(6/2081) Stimulation of ultraviolet-induced apoptosis of human fibroblast UVr-1 cells by tyrosine kinase inhibitors.
Damnacanthal is an anthraquinone compound isolated from the root of Morinda citrifolia and was reported to have a potent inhibitory activity towards tyrosine kinases such as Lck, Src, Lyn and EGF receptor. In the present study, we have examined the effects of damnacanthal on ultraviolet ray-induced apoptosis in ultraviolet-resistant human UVr-1 cells. When the cells were treated with damnacanthal prior to ultraviolet irradiation, DNA fragmentation was more pronounced as compared to the case of ultraviolet irradiation alone. The other tyrosine kinase inhibitors, herbimycin A and genistein, also caused similar effects on ultraviolet-induced apoptosis but to a lesser extent. Serine/threonine kinase inhibitors, K252a, staurosporine and GF109203X, rather suppressed the ultraviolet-induced DNA cleavage. Immunoblot analysis showed that pretreatment with damnacanthal followed by ultraviolet irradiation increased the levels of phosphorylated extracellular signal-regulated kinases and stress-activated protein kinases. However, the other tyrosine kinase inhibitors did not increase the phosphorylation of extracellular signal-regulated kinases but stimulated phosphorylation of stress-activated protein kinases. Consequently, the ultraviolet-induced concurrent increase in both phosphorylated extracellular signal-regulated kinases and stress-activated protein kinases after pretreatment with damnacanthal might be characteristically related to the stimulatory effect of damnacanthal on ultraviolet-induced apoptosis. (+info)
(7/2081) Effects of pyrogallol, hydroquinone and duroquinone on responses to nitrergic nerve stimulation and NO in the rat anococcygeus muscle.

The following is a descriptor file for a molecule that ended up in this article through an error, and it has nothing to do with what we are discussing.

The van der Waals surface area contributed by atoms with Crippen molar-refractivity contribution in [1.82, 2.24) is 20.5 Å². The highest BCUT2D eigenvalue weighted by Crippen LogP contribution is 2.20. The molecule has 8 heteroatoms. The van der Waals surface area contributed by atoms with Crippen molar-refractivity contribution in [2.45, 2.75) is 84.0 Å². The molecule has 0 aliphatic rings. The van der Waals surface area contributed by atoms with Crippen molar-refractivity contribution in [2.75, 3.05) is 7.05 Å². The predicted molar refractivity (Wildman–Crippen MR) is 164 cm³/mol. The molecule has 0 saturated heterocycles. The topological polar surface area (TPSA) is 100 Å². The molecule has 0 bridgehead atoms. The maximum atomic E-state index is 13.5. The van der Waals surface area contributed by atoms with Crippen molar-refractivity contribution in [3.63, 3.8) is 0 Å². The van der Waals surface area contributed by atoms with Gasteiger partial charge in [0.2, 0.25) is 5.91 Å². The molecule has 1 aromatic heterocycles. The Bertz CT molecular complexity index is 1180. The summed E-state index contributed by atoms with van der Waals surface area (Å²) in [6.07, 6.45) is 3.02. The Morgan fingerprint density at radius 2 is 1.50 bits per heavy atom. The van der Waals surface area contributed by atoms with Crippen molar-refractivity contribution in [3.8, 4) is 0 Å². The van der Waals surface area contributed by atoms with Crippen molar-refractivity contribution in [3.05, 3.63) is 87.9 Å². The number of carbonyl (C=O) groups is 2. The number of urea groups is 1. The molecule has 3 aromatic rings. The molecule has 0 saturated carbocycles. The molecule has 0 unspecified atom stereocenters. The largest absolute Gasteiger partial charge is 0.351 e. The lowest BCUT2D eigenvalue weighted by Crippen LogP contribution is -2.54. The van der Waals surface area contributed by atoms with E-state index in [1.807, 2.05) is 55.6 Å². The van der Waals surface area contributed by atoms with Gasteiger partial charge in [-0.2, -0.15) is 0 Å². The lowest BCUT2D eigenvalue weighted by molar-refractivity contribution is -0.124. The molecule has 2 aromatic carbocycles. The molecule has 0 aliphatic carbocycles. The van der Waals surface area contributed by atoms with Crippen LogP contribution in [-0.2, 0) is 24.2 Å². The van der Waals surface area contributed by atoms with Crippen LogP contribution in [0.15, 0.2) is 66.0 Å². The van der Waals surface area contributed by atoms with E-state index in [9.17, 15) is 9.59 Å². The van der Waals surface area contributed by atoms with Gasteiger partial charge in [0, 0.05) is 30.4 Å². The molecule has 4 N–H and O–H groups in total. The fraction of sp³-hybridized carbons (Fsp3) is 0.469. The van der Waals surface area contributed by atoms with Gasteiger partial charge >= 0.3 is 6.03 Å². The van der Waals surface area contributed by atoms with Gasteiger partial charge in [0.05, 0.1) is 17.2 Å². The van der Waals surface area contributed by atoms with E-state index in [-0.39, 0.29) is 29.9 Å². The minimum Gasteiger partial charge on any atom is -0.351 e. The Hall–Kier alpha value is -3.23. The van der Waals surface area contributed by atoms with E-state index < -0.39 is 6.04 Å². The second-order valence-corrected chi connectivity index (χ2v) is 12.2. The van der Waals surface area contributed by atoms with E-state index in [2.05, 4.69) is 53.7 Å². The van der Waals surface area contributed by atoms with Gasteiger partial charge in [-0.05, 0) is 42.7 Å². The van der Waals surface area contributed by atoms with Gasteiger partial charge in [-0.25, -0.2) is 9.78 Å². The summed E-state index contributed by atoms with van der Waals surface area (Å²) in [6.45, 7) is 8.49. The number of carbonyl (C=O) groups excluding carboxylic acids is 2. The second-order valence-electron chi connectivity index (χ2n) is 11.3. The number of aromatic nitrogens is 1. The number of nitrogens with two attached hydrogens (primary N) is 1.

1. The hypothesis that endogenous superoxide dismutase (SOD) protects the nitrergic transmitter from inactivation by superoxide and that this explains the lack of sensitivity of the transmitter to superoxide generators was tested in the rat isolated anococcygeus muscle. 2. Responses to nitrergic nerve stimulation or to NO were not significantly affected by exogenous SOD or by the Cu/Zn SOD inhibitor diethyldithiocarbamic acid (DETCA). 3. Hydroquinone produced a concentration-dependent reduction of responses to NO with an IC50 of 27 microM, and higher concentrations reduced relaxant responses to nitrergic nerve stimulation with an IC50 of 612 microM. The effects of hydroquinone were only slightly reversed by SOD, so it does not appear to be acting as a superoxide generator. 4. Pyrogallol produced a concentration-dependent reduction in responses to NO with an IC50 value of 39 microM and this effect was reversed by SOD (100-1000 u ml(-1)). Pyrogallol did not affect responses to nitrergic nerve stimulation. Treatment with DETCA did not alter the differentiating action of pyrogallol. 5. Duroquinone produced a concentration-dependent reduction of relaxations to NO with an IC50 value of 240 microM and 100 microM slightly decreased nitrergic relaxations. After treatment with DETCA, duroquinone produced greater reductions of relaxant responses to NO and to nitrergic stimulation, the IC50 values being 8.5 microM for NO and 40 microM for nitrergic nerve stimulation: these reductions were reversed by SOD. 6. The findings do not support the hypothesis that the presence of Cu/Zn SOD explains the greater susceptibility of NO than the nitrergic transmitter to the superoxide generator pyrogallol, but suggest that it may play a role in the effects of duroquinone. (+info)
(8/2081) Tyrosine kinase-dependent modulation by interferon-alpha of the ATP-sensitive K+ current in rabbit ventricular myocytes.
We examined the effects of interferon-alpha on the ATP-sensitive K+ current (IK,ATP) in rabbit ventricular cells using the patch-clamp technique. IK,ATP was induced by NaCN. Whole-cell experiments indicated that interferon-alpha (5 x 10(2) - 2.4 x 10(4) U/ml) inhibited IK,ATP in a concentration-dependent manner (60.7+/-7.5% with 2.4 x 10(4) U/ml). In cell-attached configuration, interferon-alpha (2.4 x 10(4) U/ml) applied to the external solution also inhibited the activity of the single ATP-sensitive K+ (KATP) channel by 56.0+/-5.8% without affecting the single channel conductance. The inhibitory effect of IK,ATP by interferon-alpha was blocked by genistein and herbimycin A, tyrosine kinase inhibitors, but was not affected by N-(2-metylpiperazyl)-5-isoquinolinesulfoamide (H-7), an inhibitor of protein kinase C and cAMP-dependent protein kinase. These findings suggest that interferon-alpha inhibits the cardiac KATP channel through the activation of tyrosine kinase. The tyrosine kinase-mediated inhibition of IK,ATP by cytokines may aggravate cell damage during myocardial ischemia. (+info)